The Conservative (Nebraska City, Neb.) 1898-1902, October 20, 1898, Page 9, Image 9

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"Che Conservative. 9
more inon , juul to reduce the price of
sugar to the consumer about 510 per cent.
I can see no public injury from these
In our largo cities wo have a now form
of complaint objection being directed
now against th o
( lcpftrfcmont stores.
because they crowd out' small dealers.
I know of no clamor more senseless.
The department store is a creditable
modern institution. It takes nearly as
much capital and quite as nmch brains
to conduct a largo department store suc
cessfully as it does to manage a large
corporation. It requires the same intel
ligent direction and subdivision of la
bor. The results are the same as follow
any large co-operation. Goods are sold
at surprisingly low cost and employ
ment is given to thousands of persons.
The public is certainly a beneficiary.
To close department stores would now
be regarded as a public calamity. It is
true these stores compel many small
tradesmen to go out of business , and
this is an unfortunate result , but to
abolish the department store so that the
small tradesman may continue his busi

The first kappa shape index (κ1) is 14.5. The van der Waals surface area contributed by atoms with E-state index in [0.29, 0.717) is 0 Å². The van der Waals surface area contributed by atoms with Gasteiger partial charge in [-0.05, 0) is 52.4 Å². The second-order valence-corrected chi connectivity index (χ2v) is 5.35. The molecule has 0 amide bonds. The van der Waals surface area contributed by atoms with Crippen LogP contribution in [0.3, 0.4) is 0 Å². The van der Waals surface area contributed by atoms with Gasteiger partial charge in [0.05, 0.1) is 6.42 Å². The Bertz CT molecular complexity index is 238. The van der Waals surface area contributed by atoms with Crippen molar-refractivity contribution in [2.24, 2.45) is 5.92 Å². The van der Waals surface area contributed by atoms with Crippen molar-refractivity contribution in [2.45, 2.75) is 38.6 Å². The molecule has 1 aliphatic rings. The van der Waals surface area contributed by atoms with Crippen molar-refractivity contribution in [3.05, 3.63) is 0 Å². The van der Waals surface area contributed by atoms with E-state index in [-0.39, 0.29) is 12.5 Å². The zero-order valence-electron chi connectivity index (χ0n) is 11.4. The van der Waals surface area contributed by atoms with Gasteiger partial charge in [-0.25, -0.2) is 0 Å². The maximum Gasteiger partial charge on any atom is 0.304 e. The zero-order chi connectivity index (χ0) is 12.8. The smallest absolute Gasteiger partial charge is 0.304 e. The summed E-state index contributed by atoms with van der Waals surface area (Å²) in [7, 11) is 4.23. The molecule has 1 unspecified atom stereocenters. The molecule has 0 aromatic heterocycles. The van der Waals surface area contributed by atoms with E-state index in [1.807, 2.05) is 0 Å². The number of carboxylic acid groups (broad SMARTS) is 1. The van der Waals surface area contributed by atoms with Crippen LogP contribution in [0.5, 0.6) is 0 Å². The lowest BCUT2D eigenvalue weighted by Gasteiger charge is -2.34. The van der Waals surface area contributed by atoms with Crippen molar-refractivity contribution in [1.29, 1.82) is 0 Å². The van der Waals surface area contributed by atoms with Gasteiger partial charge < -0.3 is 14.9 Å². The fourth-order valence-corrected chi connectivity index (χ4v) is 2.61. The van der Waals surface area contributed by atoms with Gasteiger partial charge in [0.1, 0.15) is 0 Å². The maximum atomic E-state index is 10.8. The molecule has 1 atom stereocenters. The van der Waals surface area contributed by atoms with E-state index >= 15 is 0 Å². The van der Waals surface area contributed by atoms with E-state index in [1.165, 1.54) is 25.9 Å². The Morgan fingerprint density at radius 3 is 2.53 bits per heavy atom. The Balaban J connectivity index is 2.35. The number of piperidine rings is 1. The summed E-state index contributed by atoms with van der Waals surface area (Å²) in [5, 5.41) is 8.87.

ness is as much a step backward as to
abolish labor-saving machinery , so that
the persons temporarily thrown out of
occupation may have employment.
I could mention many moro instances
where corporate combinations , or combi
nations of capital ,
httvo noJO ( lished
gQQA resultS ) bufc
I have given enough already to illus
trate my suggestions. Corporations will
bo greed } ' and selfish , just as individ
uals. They will deserve criticisms just
as individuals. They should be controlled
bylaw just as individuals. But because
they represent greater aggregations of
capital they should not bo donounced.auy
moro that a man should be attacked be
cause ho has a fine house. They are , as
I have pointed out , a legitimate and log
ical outgrowth of modern industrial
and commercial conditions. They have
not been shown to have done much
harm. It is rather the harm people
imagine they might do which makes
people uneasj * . They have accomplished
much good. They are capable of ac
complishing much more good. Their
power for mischief is really quite small.
Their very salvation depends upon pub
lic support. Repeated exhibitions of
tyranny or insolence will always mean
their downfall. They are always sub
ject , because of their commanding po
sition , to the attacks of persons or other
corporations who want to bo bought off.
They must always keep the price of
their product below the figure at which
an independent producer could furnish
the same article , and they are usually
able to do this by reason of the econo